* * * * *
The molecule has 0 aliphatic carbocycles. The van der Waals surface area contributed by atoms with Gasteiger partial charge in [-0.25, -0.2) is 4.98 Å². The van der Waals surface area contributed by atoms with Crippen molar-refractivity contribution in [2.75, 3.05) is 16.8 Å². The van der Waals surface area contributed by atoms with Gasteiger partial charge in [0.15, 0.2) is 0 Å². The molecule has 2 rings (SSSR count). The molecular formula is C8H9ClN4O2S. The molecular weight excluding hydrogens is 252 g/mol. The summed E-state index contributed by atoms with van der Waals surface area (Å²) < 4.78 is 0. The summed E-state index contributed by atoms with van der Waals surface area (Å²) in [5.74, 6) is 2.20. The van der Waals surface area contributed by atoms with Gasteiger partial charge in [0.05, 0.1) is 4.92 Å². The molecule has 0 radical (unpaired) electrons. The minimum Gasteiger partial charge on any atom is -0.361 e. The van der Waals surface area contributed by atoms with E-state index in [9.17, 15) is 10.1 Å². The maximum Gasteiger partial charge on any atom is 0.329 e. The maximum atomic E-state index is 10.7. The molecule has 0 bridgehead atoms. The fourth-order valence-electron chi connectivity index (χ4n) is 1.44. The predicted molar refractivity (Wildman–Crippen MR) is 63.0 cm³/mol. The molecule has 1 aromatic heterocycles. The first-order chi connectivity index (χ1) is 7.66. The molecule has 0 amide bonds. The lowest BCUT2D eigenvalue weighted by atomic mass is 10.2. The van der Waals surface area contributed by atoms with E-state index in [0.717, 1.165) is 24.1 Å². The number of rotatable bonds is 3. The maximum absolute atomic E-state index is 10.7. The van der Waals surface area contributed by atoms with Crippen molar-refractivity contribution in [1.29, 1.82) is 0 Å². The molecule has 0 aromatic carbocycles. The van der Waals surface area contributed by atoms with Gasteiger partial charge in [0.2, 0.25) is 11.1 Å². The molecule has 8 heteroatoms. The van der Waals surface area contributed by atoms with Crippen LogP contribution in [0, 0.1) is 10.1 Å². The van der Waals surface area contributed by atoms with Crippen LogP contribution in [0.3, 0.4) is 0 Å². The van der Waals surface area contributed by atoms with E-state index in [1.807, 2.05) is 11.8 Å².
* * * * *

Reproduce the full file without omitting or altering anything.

The molecule has 0 aliphatic carbocycles. The van der Waals surface area contributed by atoms with Gasteiger partial charge in [-0.25, -0.2) is 4.98 Å². The van der Waals surface area contributed by atoms with Crippen molar-refractivity contribution in [2.75, 3.05) is 16.8 Å². The van der Waals surface area contributed by atoms with Gasteiger partial charge in [0.15, 0.2) is 0 Å². The molecule has 2 rings (SSSR count). The molecular formula is C8H9ClN4O2S. The molecular weight excluding hydrogens is 252 g/mol. The summed E-state index contributed by atoms with van der Waals surface area (Å²) < 4.78 is 0. The summed E-state index contributed by atoms with van der Waals surface area (Å²) in [5.74, 6) is 2.20. The van der Waals surface area contributed by atoms with Gasteiger partial charge in [0.05, 0.1) is 4.92 Å². The molecule has 0 radical (unpaired) electrons. The minimum Gasteiger partial charge on any atom is -0.361 e. The van der Waals surface area contributed by atoms with E-state index in [9.17, 15) is 10.1 Å². The maximum Gasteiger partial charge on any atom is 0.329 e. The maximum atomic E-state index is 10.7. The molecule has 0 bridgehead atoms. The fourth-order valence-electron chi connectivity index (χ4n) is 1.44. The predicted molar refractivity (Wildman–Crippen MR) is 63.0 cm³/mol. The molecule has 1 aromatic heterocycles. The first-order chi connectivity index (χ1) is 7.66. The molecule has 0 amide bonds. The lowest BCUT2D eigenvalue weighted by atomic mass is 10.2. The van der Waals surface area contributed by atoms with E-state index in [0.717, 1.165) is 24.1 Å². The number of rotatable bonds is 3. The maximum absolute atomic E-state index is 10.7. The van der Waals surface area contributed by atoms with Crippen molar-refractivity contribution in [1.29, 1.82) is 0 Å². The molecule has 0 aromatic carbocycles. The van der Waals surface area contributed by atoms with Gasteiger partial charge in [0.2, 0.25) is 11.1 Å². The molecule has 8 heteroatoms. The van der Waals surface area contributed by atoms with Crippen LogP contribution in [0, 0.1) is 10.1 Å². The van der Waals surface area contributed by atoms with Crippen LogP contribution in [0.3, 0.4) is 0 Å². The van der Waals surface area contributed by atoms with E-state index in [1.807, 2.05) is 11.8 Å².